Yesterday was a confusing day for the US dollar. The greenback surged 0.69% against its G10 counterparts as measured by the broad DXY Index, despite the “transcript”, which was actually compiled from notes and recollections and is not a verbatim transcript, explicitly showing President Trump asked Ukranian President Zelensky, or “Zelenskyy” as per the “transcript”, to look into Joe Biden’s affairs. The release sent the US dollar higher as treasury yields rose and equities sold off. The greenback’s strength was given further support by Trump’s statement saying a trade deal with China is getting “closer and closer” and there is a “good chance” it will get done. A brightening trade climate boosted the dollar and distracted media from the “transcript”. In other news, the New York Fed has decided to increase its liquidity provisions this week by increasing its overnight repo offering from $75bn to $100bn and its two-week offering today from $30bn to $60bn.
Sterling shed 1.14% against the dollar yesterday as Boris Johnson flew back for Parliament’s opening day. Optimism after the Supreme Court ruling was quickly slashed as all possibilities remain on the table. After a raucous session in the afternoon as Attorney General Geoffrey Cox faced questions, the temperature only rose. Johnson tried to gaud opposition parties to support the Fixed Term Parliament act and trigger a general election with a 2/3rd majority, but Labour stood defiant in its stance that a no-deal exit would need to be categorically removed first. Johnson, no stranger to breaking the law, shrugged this off and stated that the UK will leave the EU on October 31st despite the Benn law which states an extension must be requested if there isn’t a deal in place by October 19th. The fun didn’t stop there, however. Johnson’s use of inflammatory language such as the repeated use of the phrase “surrender act” – of which he repeated 15 times in total – caused backlash from MPs who are fearing for their personal safety. The scene is set for another tumultuous day in Westminster. Opposition leader Jeremy Corbyn requested speaker John Bercow to convene all party leaders to make a joint statement condemning abusive language, to which Bercow was open to the idea. It is possible Johnson will be back as soon as lunchtime following his address to the Tory backbench 1922 committee at 11:30 BST. On today’s agenda, Johnson will try to pass a motion for a three-day recess to allow time for the Conservative party conference next week, while the possibility of a short prorogation and a one-line bill that fixes an election date (which would only need a simple majority) are on the table. Sterling has traded flat in this morning’s session.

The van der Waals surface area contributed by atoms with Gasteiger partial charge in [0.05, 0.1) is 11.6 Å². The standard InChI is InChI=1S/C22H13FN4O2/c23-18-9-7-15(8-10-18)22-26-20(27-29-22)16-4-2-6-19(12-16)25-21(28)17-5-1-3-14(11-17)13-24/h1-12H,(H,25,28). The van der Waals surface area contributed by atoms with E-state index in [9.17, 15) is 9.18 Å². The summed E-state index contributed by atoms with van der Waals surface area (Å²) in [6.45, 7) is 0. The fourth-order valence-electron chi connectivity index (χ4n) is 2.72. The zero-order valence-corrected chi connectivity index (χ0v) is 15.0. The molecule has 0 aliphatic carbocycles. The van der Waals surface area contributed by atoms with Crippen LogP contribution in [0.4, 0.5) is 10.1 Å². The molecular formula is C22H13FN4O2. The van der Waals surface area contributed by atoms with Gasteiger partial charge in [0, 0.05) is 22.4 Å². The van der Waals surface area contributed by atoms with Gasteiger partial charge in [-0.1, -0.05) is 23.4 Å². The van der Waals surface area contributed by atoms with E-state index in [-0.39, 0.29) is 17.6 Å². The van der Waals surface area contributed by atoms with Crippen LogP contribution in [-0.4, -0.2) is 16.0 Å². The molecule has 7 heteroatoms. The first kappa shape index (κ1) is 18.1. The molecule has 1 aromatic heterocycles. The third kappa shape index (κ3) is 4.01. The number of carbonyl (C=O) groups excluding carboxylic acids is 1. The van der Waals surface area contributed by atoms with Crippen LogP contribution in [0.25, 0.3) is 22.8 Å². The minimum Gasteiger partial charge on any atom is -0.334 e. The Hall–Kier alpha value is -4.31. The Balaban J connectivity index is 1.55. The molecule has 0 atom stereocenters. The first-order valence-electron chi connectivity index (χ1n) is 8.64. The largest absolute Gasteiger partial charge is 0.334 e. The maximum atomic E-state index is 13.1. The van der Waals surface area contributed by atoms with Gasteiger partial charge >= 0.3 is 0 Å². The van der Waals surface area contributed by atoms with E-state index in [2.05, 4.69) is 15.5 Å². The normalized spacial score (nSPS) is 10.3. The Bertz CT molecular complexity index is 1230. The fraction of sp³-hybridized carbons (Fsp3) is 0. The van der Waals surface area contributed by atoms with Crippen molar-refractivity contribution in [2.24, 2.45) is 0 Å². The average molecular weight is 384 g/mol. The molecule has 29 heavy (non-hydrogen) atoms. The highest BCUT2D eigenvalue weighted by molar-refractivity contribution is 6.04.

Trade comes back to bite the euro today as news hit the wires yesterday that the US could levy tariffs on up to $8bn worth of EU goods following the WTO ruling on illegal subsidies to Airbus. The US stated it is deciding on whether to use “rotational tariffs” in order to increase uncertainty in the Eurozone economy. By rotating the goods in which tariffs are levied, the damage a measly $8bn of tariffs will do increases as it casts greater uncertainty on Europe’s supply chains and export market. The tariffs could come in as early as October after the confidential WTO ruling is released on September 30th. Headlines yesterday also stated the EU may try and get ahead of this by imposing a proactive $4bn tariff on US goods to “take the trade fight to trump”. The single currency fell 0.7% yesterday, and its trading remains tentative this morning.
The loonie was out of the spotlight yesterday, as the constitutional norms of the US and UK groaned under pressure and crude oil prices reached a fresh low for the week before recovering slightly overnight. US trade official Richard Neal said that the impeachment of Donald Trump will not affect his work on drug and price talks for the USMCA agreement.